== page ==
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We’ve moved

28 Feb

to golojax.com.  Come on over!

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A Little Downtown History and Future-Perdue Office Interiors

7 Feb

Perdue Office Interiors, today

The landscape of downtown Jacksonville is changing. With many projects ongoing or upcoming to change the face of downtown, the resurgence is near. Perdue Office Interiors, a fixture in Jacksonville since 1916, was determined to help revitalize the business community downtown and relocated in 2009 to the corner of Main and Forsyth Street.

Woolworth, 1910

Betty Maid, 1950s

Originally located off of Bay Street, Perdue opened its doors in 1916 and remained downtown before relocating to the Southside over 20 years ago. That same year, Woolworth’s opened up their “five and dime” store several blocks away at Forsyth and Main. For years, that intersection was the central core of a thriving downtown community. Over the years, the Woolworth building was home to many businesses, including a Betty Maid retail store in the 1950’s, and remained at the center of one of downtown’s most pedestrian friendly areas.  After American Heritage Life left in the 1990’s, the building remained vacant for 10 years.

Perdue has a reputation for looking forward, and that view was long term. Downtown was ultimately the place to be, especially with the highly concentrated office space and no office furniture dealers downtown. Clients or customers that might never make it downtown would now have a reason to make the trip. That year, Perdue decided on the Woolworth building and began renovations. With such a historic building, a modern interior seemed an interesting juxtaposition. The space would serve as a “working showroom”, allowing customers to see the furniture being sold in use. An open, loft style feel was created and conceptualized, and Perdue moved in to the space in late October, 2009. A new, modern logo, eye-catching signage,  and shortening of the name “Perdue Office Interiors” to “Perdue, Inc.” followed suit.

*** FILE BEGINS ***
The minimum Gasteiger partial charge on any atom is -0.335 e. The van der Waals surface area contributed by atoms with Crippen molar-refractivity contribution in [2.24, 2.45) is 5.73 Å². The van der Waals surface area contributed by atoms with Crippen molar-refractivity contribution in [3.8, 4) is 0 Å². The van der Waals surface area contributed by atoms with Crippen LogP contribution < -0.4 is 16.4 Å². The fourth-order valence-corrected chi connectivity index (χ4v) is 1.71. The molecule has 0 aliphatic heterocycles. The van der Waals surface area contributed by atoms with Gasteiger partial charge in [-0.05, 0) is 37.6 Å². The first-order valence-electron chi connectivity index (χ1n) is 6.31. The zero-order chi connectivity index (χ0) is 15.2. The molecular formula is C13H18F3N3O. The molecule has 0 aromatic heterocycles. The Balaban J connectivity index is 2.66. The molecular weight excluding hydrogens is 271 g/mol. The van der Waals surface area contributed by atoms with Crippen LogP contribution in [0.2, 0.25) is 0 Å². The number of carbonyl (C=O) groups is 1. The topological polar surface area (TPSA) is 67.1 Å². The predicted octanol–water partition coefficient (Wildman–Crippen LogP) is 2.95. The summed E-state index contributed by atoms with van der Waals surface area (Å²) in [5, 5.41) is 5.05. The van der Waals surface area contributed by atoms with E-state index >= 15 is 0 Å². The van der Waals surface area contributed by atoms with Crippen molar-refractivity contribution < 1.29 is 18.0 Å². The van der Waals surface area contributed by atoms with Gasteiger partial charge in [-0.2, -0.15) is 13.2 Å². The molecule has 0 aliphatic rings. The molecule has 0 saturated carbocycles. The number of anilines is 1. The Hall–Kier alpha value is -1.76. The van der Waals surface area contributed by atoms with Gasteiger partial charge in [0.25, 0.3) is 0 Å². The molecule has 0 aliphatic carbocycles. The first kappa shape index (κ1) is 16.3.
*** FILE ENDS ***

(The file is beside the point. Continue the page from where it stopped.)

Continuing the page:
Today, back in the area where the company first began, Perdue is a downtown fixture and is helping to revive a once thriving corner of Jacksonville. In addition to client meetings, holiday parties, and architecture and design events, Perdue is an Art Walk venue. A local artist is given a showroom wall, which is changed every month, with Art Walk being an opportunity to showcase local talent.

-Melissa Carvalho

Photos: Ken McCray

Why I Go Lo

9 Dec

Jacksonville is a massive city.  Finding your “place” can be overwhelming.  I have been lucky enough to find several locally owned businesses that I can call home.

Bistro Aix feels like home the moment I walk in and feel the heat from the pizza oven.  I can enjoy comfort food or try new, sophisticated dishes.    The menu reflects Chef Tom Gray’s local roots and big city sophistication.  Bistro Aix sources much of their produce from local farms and even owns their own egg-producing chickens.  It feels like they are connected deeply to the community from the moment you arrive until you leave with recyclable to-go containers.  Get to know the Bistro Aix story and you will understand the importance of Going Local.

From Mike Sagmeister via FlickrEvery great city needs an eclectic used book store.  Chambin’s Uptown and Chamblin Bookmine fit the bill for Jacksonville.  Uptown is the smaller of the two locations but consistently fulfills my needs for out-of-print, quirky and local titles.  This place is dangerous though.  You cannot just kill 15 minutes there.  Once inside you will feel sucked into the never-ending stacks.  Chamblin is not an antiseptic experience like the big national bookselling chains.  It is an authentic, Jacksonville experience.

Three Layers Cafe in Springfield feels exactly like a neighborhood coffee house should.  The owners have created three distinct areas for working, relaxing or socializing.  The aromas draw you into and the ambiance keeps you there.  Live, local musicians; local artists and local gossip create memorable experiences.
I support these and other local business not only to keep my dollars circulating in the Jacksonville economy, but because the represent the best our corner of the world has to offer.

The Zen Garden at Three Layers Cafe.

Kirk Olson

San Marco Resident

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